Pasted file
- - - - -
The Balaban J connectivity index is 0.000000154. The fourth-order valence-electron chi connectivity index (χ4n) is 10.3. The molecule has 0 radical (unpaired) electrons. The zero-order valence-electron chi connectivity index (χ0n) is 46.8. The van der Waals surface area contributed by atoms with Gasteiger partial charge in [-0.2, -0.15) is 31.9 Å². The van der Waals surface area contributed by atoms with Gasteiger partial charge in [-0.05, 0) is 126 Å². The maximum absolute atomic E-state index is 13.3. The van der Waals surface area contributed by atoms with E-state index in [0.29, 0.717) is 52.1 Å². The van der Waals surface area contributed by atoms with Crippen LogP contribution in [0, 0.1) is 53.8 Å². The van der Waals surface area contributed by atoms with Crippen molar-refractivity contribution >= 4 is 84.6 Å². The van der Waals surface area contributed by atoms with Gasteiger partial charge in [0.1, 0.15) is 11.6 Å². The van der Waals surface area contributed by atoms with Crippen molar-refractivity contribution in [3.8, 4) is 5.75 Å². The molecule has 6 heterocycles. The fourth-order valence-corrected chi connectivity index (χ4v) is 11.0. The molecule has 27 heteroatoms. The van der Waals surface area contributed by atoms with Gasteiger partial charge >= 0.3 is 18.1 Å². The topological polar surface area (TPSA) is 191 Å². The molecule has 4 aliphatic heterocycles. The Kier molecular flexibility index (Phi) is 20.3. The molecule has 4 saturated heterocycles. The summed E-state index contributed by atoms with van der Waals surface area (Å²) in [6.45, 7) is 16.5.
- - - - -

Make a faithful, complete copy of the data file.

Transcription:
The Balaban J connectivity index is 0.000000154. The fourth-order valence-electron chi connectivity index (χ4n) is 10.3. The molecule has 0 radical (unpaired) electrons. The zero-order valence-electron chi connectivity index (χ0n) is 46.8. The van der Waals surface area contributed by atoms with Gasteiger partial charge in [-0.2, -0.15) is 31.9 Å². The van der Waals surface area contributed by atoms with Gasteiger partial charge in [-0.05, 0) is 126 Å². The maximum absolute atomic E-state index is 13.3. The van der Waals surface area contributed by atoms with E-state index in [0.29, 0.717) is 52.1 Å². The van der Waals surface area contributed by atoms with Crippen LogP contribution in [0, 0.1) is 53.8 Å². The van der Waals surface area contributed by atoms with Crippen molar-refractivity contribution >= 4 is 84.6 Å². The van der Waals surface area contributed by atoms with Gasteiger partial charge in [0.1, 0.15) is 11.6 Å². The van der Waals surface area contributed by atoms with Crippen molar-refractivity contribution in [3.8, 4) is 5.75 Å². The molecule has 6 heterocycles. The fourth-order valence-corrected chi connectivity index (χ4v) is 11.0. The molecule has 27 heteroatoms. The van der Waals surface area contributed by atoms with Gasteiger partial charge >= 0.3 is 18.1 Å². The topological polar surface area (TPSA) is 191 Å². The molecule has 4 aliphatic heterocycles. The Kier molecular flexibility index (Phi) is 20.3. The molecule has 4 saturated heterocycles. The summed E-state index contributed by atoms with van der Waals surface area (Å²) in [6.45, 7) is 16.5.